As I have followed my Good Shepherd, I have seen how “goodness and mercy “has surely followed me the days of my life.  One could phrase the meaning of “goodness and mercy” as “certainly what is good, pleasant, agreeable, beneficial, desirable, beautiful and best as well as God’s faithful, loyal, lovingkindness will pursue you.” Wow! Our Good shepherd pursues us to give his faithful love and all things beautiful and beneficial. 

With the Shepherd, we can walk THROUGH the darkest valley and not tremble, because the Good Shepherd sees, knows, cares, and prepares hope and help for each and every one of his sheep…including you!

Find a wool blanket, spread it on some green grass, near some still water, (or a comfortable, cozy space) then open your Bible to let the Great Shepherd send some goodness and mercy your way.

This article is brought to you by the Advanced Writers and Speakers Association (AWSA).

pam ferrel

About the author: Pam Farrel is still a shepherdess at heart, however instead of living on her family farm, she now shepherds people’s hearts and relationships by speaking and teaching God’s goodness and mercy as Co-Director of Love-Wise. She is the author of 52 books including Discovering Hope in the Psalms: A Creative Bible Study Experience.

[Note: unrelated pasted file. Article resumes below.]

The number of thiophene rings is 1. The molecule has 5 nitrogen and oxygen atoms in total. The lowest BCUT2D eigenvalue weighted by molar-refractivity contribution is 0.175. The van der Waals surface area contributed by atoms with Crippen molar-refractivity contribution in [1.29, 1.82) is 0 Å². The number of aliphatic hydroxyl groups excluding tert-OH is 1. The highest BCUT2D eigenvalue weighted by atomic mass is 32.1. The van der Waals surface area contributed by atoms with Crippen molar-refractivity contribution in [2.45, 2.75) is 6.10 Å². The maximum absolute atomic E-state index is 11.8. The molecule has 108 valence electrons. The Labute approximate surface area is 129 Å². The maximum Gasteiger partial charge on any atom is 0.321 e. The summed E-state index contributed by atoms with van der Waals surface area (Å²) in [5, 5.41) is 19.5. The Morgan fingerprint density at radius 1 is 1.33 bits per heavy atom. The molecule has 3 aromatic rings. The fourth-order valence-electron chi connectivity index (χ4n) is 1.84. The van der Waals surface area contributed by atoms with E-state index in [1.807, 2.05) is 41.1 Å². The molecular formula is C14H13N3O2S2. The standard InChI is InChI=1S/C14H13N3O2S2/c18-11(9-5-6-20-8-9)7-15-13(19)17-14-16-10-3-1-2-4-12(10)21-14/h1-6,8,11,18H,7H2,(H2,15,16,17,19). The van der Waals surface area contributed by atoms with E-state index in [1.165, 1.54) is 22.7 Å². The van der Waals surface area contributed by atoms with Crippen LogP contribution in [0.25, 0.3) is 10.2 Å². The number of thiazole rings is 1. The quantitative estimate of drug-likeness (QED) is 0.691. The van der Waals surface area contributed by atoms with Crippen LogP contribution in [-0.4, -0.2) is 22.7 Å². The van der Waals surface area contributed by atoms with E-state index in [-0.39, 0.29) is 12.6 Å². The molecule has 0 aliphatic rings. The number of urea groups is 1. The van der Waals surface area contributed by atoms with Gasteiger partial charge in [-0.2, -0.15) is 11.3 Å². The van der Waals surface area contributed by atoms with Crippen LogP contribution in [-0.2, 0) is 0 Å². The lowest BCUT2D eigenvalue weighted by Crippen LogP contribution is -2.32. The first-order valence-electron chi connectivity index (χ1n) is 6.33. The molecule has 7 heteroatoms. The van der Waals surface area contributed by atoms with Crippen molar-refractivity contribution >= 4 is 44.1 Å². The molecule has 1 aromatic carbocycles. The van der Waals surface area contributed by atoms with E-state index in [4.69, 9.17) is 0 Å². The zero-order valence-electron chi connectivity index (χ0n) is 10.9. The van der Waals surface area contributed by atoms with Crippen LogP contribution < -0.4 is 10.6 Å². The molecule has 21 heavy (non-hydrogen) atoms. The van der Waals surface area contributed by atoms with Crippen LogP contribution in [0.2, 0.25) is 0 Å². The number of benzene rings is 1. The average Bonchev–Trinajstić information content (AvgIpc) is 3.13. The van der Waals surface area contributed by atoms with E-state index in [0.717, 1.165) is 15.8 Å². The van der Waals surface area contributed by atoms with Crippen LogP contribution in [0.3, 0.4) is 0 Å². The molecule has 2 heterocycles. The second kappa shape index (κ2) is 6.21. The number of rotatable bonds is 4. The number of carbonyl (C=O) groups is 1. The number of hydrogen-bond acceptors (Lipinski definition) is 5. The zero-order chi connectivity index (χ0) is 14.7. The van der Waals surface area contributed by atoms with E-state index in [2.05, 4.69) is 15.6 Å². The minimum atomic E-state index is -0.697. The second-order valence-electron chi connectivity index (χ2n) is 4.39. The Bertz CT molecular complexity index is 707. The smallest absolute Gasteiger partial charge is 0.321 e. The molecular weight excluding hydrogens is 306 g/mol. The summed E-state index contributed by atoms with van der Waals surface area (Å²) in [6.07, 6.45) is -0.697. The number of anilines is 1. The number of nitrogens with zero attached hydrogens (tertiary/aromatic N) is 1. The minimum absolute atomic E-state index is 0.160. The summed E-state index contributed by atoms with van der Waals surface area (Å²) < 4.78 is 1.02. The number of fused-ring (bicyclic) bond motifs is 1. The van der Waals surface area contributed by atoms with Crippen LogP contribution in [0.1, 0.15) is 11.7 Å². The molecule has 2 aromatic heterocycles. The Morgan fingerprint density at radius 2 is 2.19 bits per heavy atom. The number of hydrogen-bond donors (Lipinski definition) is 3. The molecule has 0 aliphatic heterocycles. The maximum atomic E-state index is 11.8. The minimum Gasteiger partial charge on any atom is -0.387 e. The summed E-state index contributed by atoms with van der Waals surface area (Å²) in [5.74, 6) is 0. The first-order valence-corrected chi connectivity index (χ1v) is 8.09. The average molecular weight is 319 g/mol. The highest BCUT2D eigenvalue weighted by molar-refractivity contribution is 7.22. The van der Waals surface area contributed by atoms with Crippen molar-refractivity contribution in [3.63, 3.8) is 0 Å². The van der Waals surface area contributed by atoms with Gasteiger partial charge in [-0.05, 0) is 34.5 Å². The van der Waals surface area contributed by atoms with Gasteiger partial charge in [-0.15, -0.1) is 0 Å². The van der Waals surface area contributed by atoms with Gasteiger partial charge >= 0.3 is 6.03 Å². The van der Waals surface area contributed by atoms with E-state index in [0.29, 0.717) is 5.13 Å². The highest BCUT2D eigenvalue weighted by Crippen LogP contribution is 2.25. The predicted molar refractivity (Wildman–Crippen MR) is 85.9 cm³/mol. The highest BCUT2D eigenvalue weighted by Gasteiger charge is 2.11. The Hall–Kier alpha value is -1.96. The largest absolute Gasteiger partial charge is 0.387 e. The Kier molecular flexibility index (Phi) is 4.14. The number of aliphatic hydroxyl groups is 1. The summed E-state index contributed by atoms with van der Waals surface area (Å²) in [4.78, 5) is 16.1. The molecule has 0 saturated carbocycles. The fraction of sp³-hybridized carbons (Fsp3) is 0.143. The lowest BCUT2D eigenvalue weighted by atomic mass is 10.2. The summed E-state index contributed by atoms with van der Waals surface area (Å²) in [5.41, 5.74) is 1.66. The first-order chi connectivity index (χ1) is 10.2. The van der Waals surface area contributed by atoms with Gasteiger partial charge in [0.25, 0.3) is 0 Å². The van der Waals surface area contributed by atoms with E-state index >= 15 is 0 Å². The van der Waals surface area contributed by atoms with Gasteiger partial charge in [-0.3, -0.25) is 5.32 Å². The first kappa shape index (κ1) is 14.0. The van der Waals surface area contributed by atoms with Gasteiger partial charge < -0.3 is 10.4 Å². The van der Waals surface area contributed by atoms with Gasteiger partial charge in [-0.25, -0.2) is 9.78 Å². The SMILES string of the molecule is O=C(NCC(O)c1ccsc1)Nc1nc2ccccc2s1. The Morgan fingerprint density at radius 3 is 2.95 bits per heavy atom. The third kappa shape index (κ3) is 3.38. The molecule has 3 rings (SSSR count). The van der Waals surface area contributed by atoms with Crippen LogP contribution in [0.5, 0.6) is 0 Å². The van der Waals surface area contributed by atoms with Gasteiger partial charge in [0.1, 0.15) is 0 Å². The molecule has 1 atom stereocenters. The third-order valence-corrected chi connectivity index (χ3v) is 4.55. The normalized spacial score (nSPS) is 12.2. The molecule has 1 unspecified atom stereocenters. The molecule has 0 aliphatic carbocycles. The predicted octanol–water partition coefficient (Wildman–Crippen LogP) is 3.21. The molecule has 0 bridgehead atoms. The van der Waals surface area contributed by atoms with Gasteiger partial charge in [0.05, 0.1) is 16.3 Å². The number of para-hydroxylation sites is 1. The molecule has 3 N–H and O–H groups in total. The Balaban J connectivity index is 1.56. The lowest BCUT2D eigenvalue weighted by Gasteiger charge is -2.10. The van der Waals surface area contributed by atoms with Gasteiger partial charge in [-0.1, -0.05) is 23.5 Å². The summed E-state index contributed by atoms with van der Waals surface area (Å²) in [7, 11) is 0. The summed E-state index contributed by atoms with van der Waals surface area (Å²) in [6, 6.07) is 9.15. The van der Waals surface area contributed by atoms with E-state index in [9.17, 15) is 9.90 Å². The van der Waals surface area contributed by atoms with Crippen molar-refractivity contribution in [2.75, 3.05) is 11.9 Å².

Pam and Bill are the bestselling authors of Men Are Like Waffles, Women Are Like Spaghetti (and small group DVD series); Single Men Are Like Waffles, Single Women Are Like Spaghettiand the teen version: Guys are Waffles, Girls are Spaghetti.

Join the conversation: What other metaphors in Scripture about God bring you joy?

A Love that Lasts

by Pam Farrel

We recently celebrated our 40th anniversary. As a gift, our grown sons and daughter in laws, along with our five grandchildren, all contributed to a book they wrote on “40 Reasons We Value Your Lasting Love”.